UD‘s poetry MOOC has now enrolled 10,000 students.
It’s by Claire Howell Major, and published by Johns Hopkins University Press.
There’s a bunch of stuff I’ve been wanting to post, but let UD for one millisecond in the long life of this blog say a variant of that obnoxious thing that you hear lots of people (at least lots of people in Washington DC) say: I’ve been so busy (read: so cool and in demand) that it’s been hard for me to keep up with the blog. This is a truly certifiably obnoxious sort of thing to say, and UD has heard obnoxious people say something like it all her life and UD never says it because it’s obnoxious but let her FOR ONE MILLISECOND in the long life of this blog say it. She is truly – to quote whoremistress Bella Cohen – all of a mucksweat.
Let UD say – much less obnoxiously – I hope – that one thing she always wished for — that she have a life with many different sorts of experiences and challenges — has come true. She has not only taught (and written about) literature, here and abroad, to university students. She has led seminars for corporate managers, lectured at public libraries, addressed gatherings on athletics and architecture and interior design, gathered a global online classroom of close to ten thousand students, and been on the receiving end of more media attention that she ever thought possible. Her blog has thousands of dedicated readers, many of whom have written to her (to link her to important articles; to ask her to promote their books and their causes), and some of whom have become friends.
If she’s now somewhat over-committed, that’s a good thing, it’s a thing she’s worked for, it’s fine.
She will now post all that stuff. Ne quittez pas.
… in a piece this morning about online education.
… of the DC public library (3260 R Street NW) next March and April. It will meet on Sunday afternoons. Each week will be devoted to a close reading of a particular sort of poem. Here’s a rough outline:
week one: introductory remarks
week two: Romantic poem
week three: Victorian poem
week four: modernist poem
week five: postmodern poem
week six: comparisons, Romantic, Victorian, modernist, postmodern poems
week seven: concluding remarks
Details in a bit.
…to offer a poetry course next March through April, and she has happily accepted. Each session will be a close reading of an important poem. I’ll start with Romantic odes, then move on to Victorian, modern, and postmodern poetry. So there will be a dual focus: Changes in poetry from era to era, and intensive analysis of style and content.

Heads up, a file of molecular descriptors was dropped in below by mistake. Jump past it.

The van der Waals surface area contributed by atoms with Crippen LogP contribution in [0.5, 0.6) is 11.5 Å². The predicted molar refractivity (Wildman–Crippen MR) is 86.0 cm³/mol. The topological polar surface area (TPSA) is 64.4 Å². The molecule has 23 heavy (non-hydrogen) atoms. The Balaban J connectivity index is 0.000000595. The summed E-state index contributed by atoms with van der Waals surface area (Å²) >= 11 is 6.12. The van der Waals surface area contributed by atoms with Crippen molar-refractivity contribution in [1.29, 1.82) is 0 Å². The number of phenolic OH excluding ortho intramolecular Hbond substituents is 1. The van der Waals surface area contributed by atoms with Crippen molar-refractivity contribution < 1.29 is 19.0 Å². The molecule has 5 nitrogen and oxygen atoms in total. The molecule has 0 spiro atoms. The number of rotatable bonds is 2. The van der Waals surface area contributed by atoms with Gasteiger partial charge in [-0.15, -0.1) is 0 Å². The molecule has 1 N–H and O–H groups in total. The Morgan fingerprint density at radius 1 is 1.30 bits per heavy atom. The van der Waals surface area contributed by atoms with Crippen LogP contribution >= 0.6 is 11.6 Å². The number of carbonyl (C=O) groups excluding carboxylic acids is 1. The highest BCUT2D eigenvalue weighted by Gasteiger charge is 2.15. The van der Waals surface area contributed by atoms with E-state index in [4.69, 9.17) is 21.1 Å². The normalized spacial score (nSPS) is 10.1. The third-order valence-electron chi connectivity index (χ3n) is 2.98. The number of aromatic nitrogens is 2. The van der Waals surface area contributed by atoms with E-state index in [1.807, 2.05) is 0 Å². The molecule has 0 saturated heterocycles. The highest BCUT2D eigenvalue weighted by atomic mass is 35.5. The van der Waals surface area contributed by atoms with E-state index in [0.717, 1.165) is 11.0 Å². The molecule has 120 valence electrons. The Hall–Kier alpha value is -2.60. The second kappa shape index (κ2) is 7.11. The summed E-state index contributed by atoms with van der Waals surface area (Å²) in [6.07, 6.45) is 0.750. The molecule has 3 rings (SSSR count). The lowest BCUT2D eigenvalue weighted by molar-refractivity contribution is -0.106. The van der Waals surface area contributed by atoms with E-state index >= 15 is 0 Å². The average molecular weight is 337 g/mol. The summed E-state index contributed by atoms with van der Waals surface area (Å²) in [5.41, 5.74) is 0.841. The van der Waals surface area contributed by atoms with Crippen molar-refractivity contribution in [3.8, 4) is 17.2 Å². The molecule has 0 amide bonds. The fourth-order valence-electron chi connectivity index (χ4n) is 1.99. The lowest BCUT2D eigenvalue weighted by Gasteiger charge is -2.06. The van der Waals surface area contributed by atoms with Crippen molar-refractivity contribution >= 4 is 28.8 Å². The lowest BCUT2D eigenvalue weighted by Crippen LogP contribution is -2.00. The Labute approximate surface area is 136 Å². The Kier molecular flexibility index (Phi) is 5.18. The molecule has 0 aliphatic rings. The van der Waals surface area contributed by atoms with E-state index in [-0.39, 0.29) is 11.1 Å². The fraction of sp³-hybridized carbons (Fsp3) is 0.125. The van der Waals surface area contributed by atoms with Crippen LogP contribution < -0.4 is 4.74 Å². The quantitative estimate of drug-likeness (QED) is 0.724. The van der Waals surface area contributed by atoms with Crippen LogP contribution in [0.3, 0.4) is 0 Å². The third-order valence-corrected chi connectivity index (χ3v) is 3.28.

As the date approaches, UD will announce details to any of her local readers that might be interested.
… has broken 7,000.
A reminder: An updated and expanded version of one of her MOOC lectures will form the basis of her remarks at the DC Public Library, Georgetown branch, on Charles Wright, who’s the current poet laureate. Date, time: Saturday, September 13, at 1:00. Open to the public.
And here’s a description of the upcoming talk:
America’s newest poet laureate, Charles Wright, has said this about his new job: “”I will not be an activist laureate… I’ll probably stay here at home and think about things.” Unlike most of his predecessors, Wright has no particular social or political agenda. His poetry is contemplative; he seems to write most of it while gazing, at night, toward the hills around Charlottesville, Virginia (he’s a professor at the University of Virginia). And what he writes – in long broad American lines, like Walt Whitman and Allen Ginsberg – expresses the strange metaphysical place in which a lot of contemporary people find themselves, drawn toward belief in God and the meaning and consolation such belief offers a life; yet profoundly skeptical, profoundly bound by earthly life.
I’ll offer, along with general thoughts about Charles Wright and his place in American poetry and culture, a close reading of one of his most famous poems, Black Zodiac, among whose lines I find this one most illuminating, suggestive, and beautiful:
We go to our graves with secondary affections,
Second-hand satisfaction, half-souled,
star charts demagnetized.
… in reporting that cash- … there must be a more urgent word than strapped — cash-sapped? – Yeshiva University will make about $20 million by selling ten apartment buildings near its Washington Heights campus.
Moody’s [has] cut YU’s credit rating to Baa2, the second lowest rung. Bloomberg News quoted Margaret Soltan, an associate professor of literature at George Washington University, who said, “What’s very heartbreaking about Yeshiva is that it attracts these very sincere, spiritual people yet it is revealing itself to be such a catastrophe. … It’s a catastrophe for the community that the leadership there has managed to screw it up.”
… or whatever you call it when hundreds and hundreds of people link to something. I’m delighted. Reuters has also linked to the post.
… which, if I’m not mistaken, is one short of 5,000. The number continues to grow at a healthy pace, and UD is thrilled.
If you’ve found any of UD‘s posts on poetry – of poetry – of interest, you’ll find at the link a systematic presentation of her take on the form.
UD is quoted in today’s Bloomberg News on the Yeshiva University disaster.
… on the financial crisis at Yeshiva University. If any of her pungent commentary makes it into the article, she’ll link you to it.